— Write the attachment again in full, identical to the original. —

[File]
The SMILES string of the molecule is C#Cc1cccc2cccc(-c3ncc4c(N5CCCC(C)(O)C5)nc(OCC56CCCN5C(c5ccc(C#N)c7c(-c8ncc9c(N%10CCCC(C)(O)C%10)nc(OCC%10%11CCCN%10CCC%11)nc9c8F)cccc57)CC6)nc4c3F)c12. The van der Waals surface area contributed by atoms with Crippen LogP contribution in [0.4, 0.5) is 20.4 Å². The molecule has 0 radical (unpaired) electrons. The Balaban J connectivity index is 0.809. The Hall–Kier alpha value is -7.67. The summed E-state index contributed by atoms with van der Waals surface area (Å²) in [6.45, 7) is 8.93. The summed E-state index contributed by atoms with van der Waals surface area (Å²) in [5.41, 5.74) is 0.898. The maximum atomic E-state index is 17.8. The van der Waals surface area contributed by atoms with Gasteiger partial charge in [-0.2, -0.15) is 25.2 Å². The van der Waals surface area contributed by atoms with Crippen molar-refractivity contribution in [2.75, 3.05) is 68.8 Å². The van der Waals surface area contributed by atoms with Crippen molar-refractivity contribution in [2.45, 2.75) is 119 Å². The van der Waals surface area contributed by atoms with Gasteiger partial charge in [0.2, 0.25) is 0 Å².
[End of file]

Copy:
The SMILES string of the molecule is C#Cc1cccc2cccc(-c3ncc4c(N5CCCC(C)(O)C5)nc(OCC56CCCN5C(c5ccc(C#N)c7c(-c8ncc9c(N%10CCCC(C)(O)C%10)nc(OCC%10%11CCCN%10CCC%11)nc9c8F)cccc57)CC6)nc4c3F)c12. The van der Waals surface area contributed by atoms with Crippen LogP contribution in [0.4, 0.5) is 20.4 Å². The molecule has 0 radical (unpaired) electrons. The Balaban J connectivity index is 0.809. The Hall–Kier alpha value is -7.67. The summed E-state index contributed by atoms with van der Waals surface area (Å²) in [6.45, 7) is 8.93. The summed E-state index contributed by atoms with van der Waals surface area (Å²) in [5.41, 5.74) is 0.898. The maximum atomic E-state index is 17.8. The van der Waals surface area contributed by atoms with Gasteiger partial charge in [-0.2, -0.15) is 25.2 Å². The van der Waals surface area contributed by atoms with Crippen molar-refractivity contribution in [2.75, 3.05) is 68.8 Å². The van der Waals surface area contributed by atoms with Crippen molar-refractivity contribution in [2.45, 2.75) is 119 Å². The van der Waals surface area contributed by atoms with Gasteiger partial charge in [0.2, 0.25) is 0 Å².